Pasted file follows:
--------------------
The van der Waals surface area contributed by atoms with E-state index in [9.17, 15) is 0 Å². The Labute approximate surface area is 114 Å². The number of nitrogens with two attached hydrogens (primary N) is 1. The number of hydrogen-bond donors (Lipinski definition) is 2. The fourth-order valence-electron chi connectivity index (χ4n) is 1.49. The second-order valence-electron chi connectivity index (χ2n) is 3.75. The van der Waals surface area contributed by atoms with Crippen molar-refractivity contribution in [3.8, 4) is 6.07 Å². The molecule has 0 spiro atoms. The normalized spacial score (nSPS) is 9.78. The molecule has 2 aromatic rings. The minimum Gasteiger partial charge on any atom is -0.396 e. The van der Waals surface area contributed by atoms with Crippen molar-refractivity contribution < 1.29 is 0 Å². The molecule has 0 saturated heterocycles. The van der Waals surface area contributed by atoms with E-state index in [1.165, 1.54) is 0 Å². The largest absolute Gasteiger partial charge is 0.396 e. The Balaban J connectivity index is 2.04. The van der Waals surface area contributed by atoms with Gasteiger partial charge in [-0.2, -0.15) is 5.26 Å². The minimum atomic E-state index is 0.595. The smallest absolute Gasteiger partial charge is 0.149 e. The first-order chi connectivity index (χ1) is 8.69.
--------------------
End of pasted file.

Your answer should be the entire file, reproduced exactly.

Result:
The van der Waals surface area contributed by atoms with E-state index in [9.17, 15) is 0 Å². The Labute approximate surface area is 114 Å². The number of nitrogens with two attached hydrogens (primary N) is 1. The number of hydrogen-bond donors (Lipinski definition) is 2. The fourth-order valence-electron chi connectivity index (χ4n) is 1.49. The second-order valence-electron chi connectivity index (χ2n) is 3.75. The van der Waals surface area contributed by atoms with Crippen molar-refractivity contribution in [3.8, 4) is 6.07 Å². The molecule has 0 spiro atoms. The normalized spacial score (nSPS) is 9.78. The molecule has 2 aromatic rings. The minimum Gasteiger partial charge on any atom is -0.396 e. The van der Waals surface area contributed by atoms with Crippen molar-refractivity contribution < 1.29 is 0 Å². The molecule has 0 saturated heterocycles. The van der Waals surface area contributed by atoms with E-state index in [1.165, 1.54) is 0 Å². The largest absolute Gasteiger partial charge is 0.396 e. The Balaban J connectivity index is 2.04. The van der Waals surface area contributed by atoms with Gasteiger partial charge in [-0.2, -0.15) is 5.26 Å². The minimum atomic E-state index is 0.595. The smallest absolute Gasteiger partial charge is 0.149 e. The first-order chi connectivity index (χ1) is 8.69.